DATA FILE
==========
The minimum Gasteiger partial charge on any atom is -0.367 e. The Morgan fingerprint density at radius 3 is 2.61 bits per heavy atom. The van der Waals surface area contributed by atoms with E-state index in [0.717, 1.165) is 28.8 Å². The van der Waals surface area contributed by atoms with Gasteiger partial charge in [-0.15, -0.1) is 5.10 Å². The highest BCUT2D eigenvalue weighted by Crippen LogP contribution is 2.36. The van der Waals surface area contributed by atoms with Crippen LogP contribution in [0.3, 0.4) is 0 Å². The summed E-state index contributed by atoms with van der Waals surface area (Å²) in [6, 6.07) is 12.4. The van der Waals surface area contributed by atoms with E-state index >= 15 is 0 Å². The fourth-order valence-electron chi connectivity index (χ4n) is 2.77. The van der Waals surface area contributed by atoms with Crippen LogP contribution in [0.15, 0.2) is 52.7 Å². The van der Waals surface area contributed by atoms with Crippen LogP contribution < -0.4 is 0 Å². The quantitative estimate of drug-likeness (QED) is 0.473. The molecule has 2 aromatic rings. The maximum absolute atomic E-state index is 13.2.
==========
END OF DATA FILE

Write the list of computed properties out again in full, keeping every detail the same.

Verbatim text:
The minimum Gasteiger partial charge on any atom is -0.367 e. The Morgan fingerprint density at radius 3 is 2.61 bits per heavy atom. The van der Waals surface area contributed by atoms with E-state index in [0.717, 1.165) is 28.8 Å². The van der Waals surface area contributed by atoms with Gasteiger partial charge in [-0.15, -0.1) is 5.10 Å². The highest BCUT2D eigenvalue weighted by Crippen LogP contribution is 2.36. The van der Waals surface area contributed by atoms with Crippen LogP contribution in [0.3, 0.4) is 0 Å². The summed E-state index contributed by atoms with van der Waals surface area (Å²) in [6, 6.07) is 12.4. The van der Waals surface area contributed by atoms with E-state index >= 15 is 0 Å². The fourth-order valence-electron chi connectivity index (χ4n) is 2.77. The van der Waals surface area contributed by atoms with Crippen LogP contribution in [0.15, 0.2) is 52.7 Å². The van der Waals surface area contributed by atoms with Crippen LogP contribution < -0.4 is 0 Å². The quantitative estimate of drug-likeness (QED) is 0.473. The molecule has 2 aromatic rings. The maximum absolute atomic E-state index is 13.2.